Examples of Gene Variations Affecting Antidepressants

There are currently over 40 antidepressants that are available on the market to treat mental health conditions. In many situations patients may be required to take more than one psychiatric medication to treat their particular condition. Unfortunately, the journey for most people when finding the right medications with accurate doses to optimize their therapy can be a daunting task for both the health care practitioner and the patient. For example, there are two CYP450 enzymes that can be impacted by an individual’s genetics affecting how medications react in the body. The two enzymes are CYP2D6 and CYP2C19. [5]

According to the Clinical Pharmacogenetics Implementation Consortium (CPIC) there is meaningful, well documented evidence to support the findings around the enzymes CYP2D6 and CYP2C19 being affected by genetic variations. The genetic variations of these enzymes have been clinically shown to alter the effects of serotonin reuptake inhibitors (SSRIs) and tricyclic antidepressants (TCAs), which are both common first-line therapies prescribed when treating mental health conditions. Patients potentially could experience treatment failure if these genetic variations are not identified prior to initial treatments. For example, of patients diagnosed with major depressive disorder, approximately 50% have the potential to fail initial therapy with an SSRI. In addition, nearly 25,000 patients annually in the United States will need to go to the emergency department due to adverse events caused by antidepressants. [6]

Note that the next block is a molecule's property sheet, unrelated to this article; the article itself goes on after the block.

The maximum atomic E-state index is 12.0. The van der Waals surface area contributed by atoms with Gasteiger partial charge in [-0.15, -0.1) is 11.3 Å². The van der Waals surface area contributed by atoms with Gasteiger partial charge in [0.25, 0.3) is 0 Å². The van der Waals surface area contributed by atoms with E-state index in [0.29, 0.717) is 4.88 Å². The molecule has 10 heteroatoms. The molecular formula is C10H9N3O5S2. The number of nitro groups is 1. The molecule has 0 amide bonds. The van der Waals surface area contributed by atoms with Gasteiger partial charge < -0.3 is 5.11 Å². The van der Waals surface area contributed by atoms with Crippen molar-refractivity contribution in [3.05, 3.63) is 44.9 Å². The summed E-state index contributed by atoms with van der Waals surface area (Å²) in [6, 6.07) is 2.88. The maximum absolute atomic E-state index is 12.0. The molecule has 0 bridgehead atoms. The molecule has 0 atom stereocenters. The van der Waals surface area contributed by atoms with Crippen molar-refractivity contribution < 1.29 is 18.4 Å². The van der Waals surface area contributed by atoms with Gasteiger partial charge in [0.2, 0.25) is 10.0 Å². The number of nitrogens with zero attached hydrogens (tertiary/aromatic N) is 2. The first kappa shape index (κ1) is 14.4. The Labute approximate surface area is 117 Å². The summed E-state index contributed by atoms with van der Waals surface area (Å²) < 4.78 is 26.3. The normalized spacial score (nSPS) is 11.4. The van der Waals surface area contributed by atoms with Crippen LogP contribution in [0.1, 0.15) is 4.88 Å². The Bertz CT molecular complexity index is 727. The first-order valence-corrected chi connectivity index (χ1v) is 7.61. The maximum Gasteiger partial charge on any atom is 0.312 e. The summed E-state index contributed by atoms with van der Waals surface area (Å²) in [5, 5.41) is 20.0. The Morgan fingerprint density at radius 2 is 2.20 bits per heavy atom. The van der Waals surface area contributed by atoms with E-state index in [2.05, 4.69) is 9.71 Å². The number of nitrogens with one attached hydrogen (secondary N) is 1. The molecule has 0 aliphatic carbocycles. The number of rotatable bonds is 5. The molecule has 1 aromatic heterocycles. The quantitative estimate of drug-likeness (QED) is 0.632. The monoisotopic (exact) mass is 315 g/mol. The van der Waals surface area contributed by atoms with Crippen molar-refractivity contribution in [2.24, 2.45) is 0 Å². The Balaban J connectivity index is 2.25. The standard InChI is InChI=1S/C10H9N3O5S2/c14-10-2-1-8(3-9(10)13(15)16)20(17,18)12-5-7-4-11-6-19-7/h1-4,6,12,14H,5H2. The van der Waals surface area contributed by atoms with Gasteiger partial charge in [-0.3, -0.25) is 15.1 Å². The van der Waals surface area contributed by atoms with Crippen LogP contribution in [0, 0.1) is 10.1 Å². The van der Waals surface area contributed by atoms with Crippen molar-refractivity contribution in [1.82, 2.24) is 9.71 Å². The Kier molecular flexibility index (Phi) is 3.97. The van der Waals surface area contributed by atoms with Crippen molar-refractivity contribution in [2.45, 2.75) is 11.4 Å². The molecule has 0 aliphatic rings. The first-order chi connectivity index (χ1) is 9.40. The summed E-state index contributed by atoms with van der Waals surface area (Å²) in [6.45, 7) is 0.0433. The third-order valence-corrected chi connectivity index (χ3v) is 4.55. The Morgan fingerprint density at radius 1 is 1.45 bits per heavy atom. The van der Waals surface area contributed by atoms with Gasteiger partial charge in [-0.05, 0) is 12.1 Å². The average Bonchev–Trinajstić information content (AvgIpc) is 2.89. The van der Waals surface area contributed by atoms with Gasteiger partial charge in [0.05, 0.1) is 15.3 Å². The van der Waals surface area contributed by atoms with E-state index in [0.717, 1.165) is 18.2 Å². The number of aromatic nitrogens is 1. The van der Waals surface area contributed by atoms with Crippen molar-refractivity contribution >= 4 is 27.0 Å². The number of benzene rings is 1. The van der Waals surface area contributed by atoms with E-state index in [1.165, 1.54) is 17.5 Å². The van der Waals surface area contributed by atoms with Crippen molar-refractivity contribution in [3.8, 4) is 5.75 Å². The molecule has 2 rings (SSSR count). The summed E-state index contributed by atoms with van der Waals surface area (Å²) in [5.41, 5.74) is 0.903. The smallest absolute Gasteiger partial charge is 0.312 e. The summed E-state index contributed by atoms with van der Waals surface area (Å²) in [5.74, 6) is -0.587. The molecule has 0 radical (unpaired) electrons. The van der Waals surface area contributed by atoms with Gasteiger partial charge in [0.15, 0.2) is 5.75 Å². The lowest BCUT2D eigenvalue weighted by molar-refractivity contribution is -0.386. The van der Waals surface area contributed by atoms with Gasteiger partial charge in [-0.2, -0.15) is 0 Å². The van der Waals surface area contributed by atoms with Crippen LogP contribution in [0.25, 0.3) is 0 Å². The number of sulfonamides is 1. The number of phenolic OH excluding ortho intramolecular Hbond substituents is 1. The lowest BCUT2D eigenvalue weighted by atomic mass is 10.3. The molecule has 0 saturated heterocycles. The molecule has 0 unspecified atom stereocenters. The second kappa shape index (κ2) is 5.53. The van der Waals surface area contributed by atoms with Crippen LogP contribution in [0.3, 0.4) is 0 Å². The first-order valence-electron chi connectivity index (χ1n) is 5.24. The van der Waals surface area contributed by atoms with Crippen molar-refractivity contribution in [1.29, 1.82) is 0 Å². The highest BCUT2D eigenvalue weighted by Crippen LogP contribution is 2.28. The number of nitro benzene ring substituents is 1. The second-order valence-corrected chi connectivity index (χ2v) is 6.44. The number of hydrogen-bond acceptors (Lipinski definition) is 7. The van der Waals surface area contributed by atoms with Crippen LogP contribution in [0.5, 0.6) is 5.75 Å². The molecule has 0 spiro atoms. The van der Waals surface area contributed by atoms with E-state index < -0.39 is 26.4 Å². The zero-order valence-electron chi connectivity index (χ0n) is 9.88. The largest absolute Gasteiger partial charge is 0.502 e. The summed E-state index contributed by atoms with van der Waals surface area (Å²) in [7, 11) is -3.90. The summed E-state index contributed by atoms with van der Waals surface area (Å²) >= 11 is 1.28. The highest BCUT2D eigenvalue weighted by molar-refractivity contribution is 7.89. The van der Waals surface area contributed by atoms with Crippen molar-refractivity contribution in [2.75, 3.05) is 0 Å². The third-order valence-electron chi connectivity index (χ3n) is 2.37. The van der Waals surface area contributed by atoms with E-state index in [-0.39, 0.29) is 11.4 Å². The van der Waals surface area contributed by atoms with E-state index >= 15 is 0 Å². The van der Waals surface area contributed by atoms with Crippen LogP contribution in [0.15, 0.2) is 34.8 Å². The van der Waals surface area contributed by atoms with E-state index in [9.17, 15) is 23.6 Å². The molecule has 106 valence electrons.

SSRI’s Affected by Genetic Variations in CYP2C19